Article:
How to help your child love learning
Here are a few ways you can help your child love learning, starting in your own home.
Help your child love learning at home and at school... and everywhere else!
As parents, we have the privilege of helping our children learn about the world around them — starting from birth and up to when they are already considered adults. One of the greatest things you could ever do as a parent is to help your child love learning, especially from a young age.
If you're clueless as to where to start though, don't fret! Here are a few helpful tips:
Provide hands-on activities
No matter what your child's learning style is, all children love to do things hands-on, especially if they get to do it with you. Thus, one of the ways to help your child love learning is to make everything a learning opportunity, including routine household chores.
- Let them help you in the kitchen — tear lettuce, chop vegetables, grate cheese, put a face on fractions by measuring ingredients and read/follow directions.
- Let them help you do the laundry and fold it afterwards. This teaches them to sort similar items and/or colors.
- Raking leaves and gardening opens up children's eyes to the different types of leaves and plants. You can have simple discussions on how to make things grow too.
- Emptying the dishwasher and putting dishes away will help kids sort stacking bowls by size, and identify the different pieces of tableware.
Explore the world outside
Discover the great outdoors with your child.
- Learn what insects live in the yard and the world around you.
- Make a collection of leaves and label them so your child can learn about the different types of trees growing in your area.
- Grow flowers and vegetables and/or herbs to teach your kids about where our food comes from.
- Go fishing — you will both enjoy this, for sure! Don't forget to talk about the different ways fish are different from us mammals too!
- Learn to build a fire and cook on an open fire. This is a perfect beginner's lesson on science!
- Gaze at the stars and try to find the visible planets and constellations.
- Go berry picking if possible, and maybe even make some jam or jelly.
Help them find their passion
- Visit local museums and exhibits, and talk about what you see there.
- Take advantage of classes given at the home improvement stores and craft stores to give your child the experience(s) of building with wood and simple tools, painting, crafting with clay, paper and other mediums.
- Buy an inexpensive camera and turn your child loose with it. If she seems to enjoy taking pictures with it, buy a book on photography tips and techniques for kids.
- Expose them to a variety of sports and athletic activities — just don’t be too pushy and let them choose which one (if any) is for them.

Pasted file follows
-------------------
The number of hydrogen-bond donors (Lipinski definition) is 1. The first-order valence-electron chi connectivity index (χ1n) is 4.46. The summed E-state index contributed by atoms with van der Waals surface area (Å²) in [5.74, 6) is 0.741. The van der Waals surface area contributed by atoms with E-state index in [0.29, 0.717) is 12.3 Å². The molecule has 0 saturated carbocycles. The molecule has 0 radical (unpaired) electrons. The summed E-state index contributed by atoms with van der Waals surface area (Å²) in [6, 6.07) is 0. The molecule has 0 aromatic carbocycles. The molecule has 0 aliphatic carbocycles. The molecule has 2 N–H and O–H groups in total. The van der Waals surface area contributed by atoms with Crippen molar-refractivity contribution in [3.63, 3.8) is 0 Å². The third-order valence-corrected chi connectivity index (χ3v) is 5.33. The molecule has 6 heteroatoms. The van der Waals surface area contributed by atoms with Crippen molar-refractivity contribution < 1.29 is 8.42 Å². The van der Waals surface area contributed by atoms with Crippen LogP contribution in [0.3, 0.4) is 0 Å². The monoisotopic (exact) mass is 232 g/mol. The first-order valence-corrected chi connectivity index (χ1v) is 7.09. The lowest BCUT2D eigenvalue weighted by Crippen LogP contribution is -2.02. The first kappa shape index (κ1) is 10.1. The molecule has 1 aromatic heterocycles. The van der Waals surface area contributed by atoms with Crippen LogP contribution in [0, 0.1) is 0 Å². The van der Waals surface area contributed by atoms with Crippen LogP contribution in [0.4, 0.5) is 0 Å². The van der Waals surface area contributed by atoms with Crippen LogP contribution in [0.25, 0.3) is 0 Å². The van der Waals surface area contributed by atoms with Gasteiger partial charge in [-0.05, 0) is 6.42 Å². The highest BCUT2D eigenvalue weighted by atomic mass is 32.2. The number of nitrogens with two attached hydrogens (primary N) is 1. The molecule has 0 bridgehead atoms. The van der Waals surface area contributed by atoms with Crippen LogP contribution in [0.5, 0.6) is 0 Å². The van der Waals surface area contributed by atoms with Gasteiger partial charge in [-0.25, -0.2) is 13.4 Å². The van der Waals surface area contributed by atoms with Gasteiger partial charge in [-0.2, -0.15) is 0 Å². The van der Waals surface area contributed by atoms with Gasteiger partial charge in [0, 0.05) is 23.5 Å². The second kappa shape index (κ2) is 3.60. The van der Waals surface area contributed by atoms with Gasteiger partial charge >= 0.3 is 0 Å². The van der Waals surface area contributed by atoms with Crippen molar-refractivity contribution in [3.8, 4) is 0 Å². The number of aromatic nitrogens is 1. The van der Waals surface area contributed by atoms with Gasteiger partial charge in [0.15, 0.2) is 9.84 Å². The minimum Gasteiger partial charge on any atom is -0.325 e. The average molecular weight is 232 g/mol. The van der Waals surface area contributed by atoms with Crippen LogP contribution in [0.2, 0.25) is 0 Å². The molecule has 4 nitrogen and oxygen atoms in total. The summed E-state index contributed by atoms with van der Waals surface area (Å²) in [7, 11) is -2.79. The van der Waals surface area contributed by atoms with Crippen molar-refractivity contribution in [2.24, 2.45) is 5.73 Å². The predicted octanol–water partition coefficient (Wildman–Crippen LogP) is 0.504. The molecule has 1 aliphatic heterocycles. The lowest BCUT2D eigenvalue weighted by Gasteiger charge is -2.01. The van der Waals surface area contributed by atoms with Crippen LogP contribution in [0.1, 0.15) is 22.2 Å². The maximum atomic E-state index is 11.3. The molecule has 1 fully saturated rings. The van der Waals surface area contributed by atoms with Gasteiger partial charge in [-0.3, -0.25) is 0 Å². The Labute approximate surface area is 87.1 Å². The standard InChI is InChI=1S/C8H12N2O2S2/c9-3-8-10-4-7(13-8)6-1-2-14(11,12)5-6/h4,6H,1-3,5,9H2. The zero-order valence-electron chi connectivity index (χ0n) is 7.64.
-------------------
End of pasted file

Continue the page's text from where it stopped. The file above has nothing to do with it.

Know what’s going on
One of the best things you can do for your child is to let them know in word and deed that their education is important to you. Be involved in their school as a parent volunteer, by maintaining a reasonable line of communication with their teacher(s) and by talking over the events of the day with each child on a daily basis.
When it comes to discussing the day’s events, it is important that you don’t put them through an inquisition each day. Ask a few simple questions that require more than yes or no answers and then listen.
You can interject brief comments or questions during their monologue, but what our kids really need and want us to do is to just listen to them.
For instance, you can ask questions like:
"What did you all do during recess today?"
"Really, does Sophie always kick the ball that hard?"
"What did you do besides read from your books today?"
"Playing math games makes learning a little more fun, doesn’t it. It doesn’t matter who wins or loses as long as everyone gets a turn."
Make sure you check your child’s book bag each day. Young children usually don’t mean to keep you uninformed or not do their homework — sometimes, they honestly do forget what’s in there by the time they get home.
You should also make sure you are participating or have access to the parent portals on the internet at your child’s school. These sites allow you to track their progress, know what’s going on at school (programs, field trips, etc.), be notified of any disciplinary action taken, illness outbreaks and email your child’s teacher(s).
It’s what parents do
Children learn what they live. If you are excited about their learning, they will be too.
Building a solid foundation now will go far to help your child love learning — even all the way through college. So do what you can, when you can, to show your child that learning is fun!
How do you help your child love learning? Share your tips with us by leaving a comment below!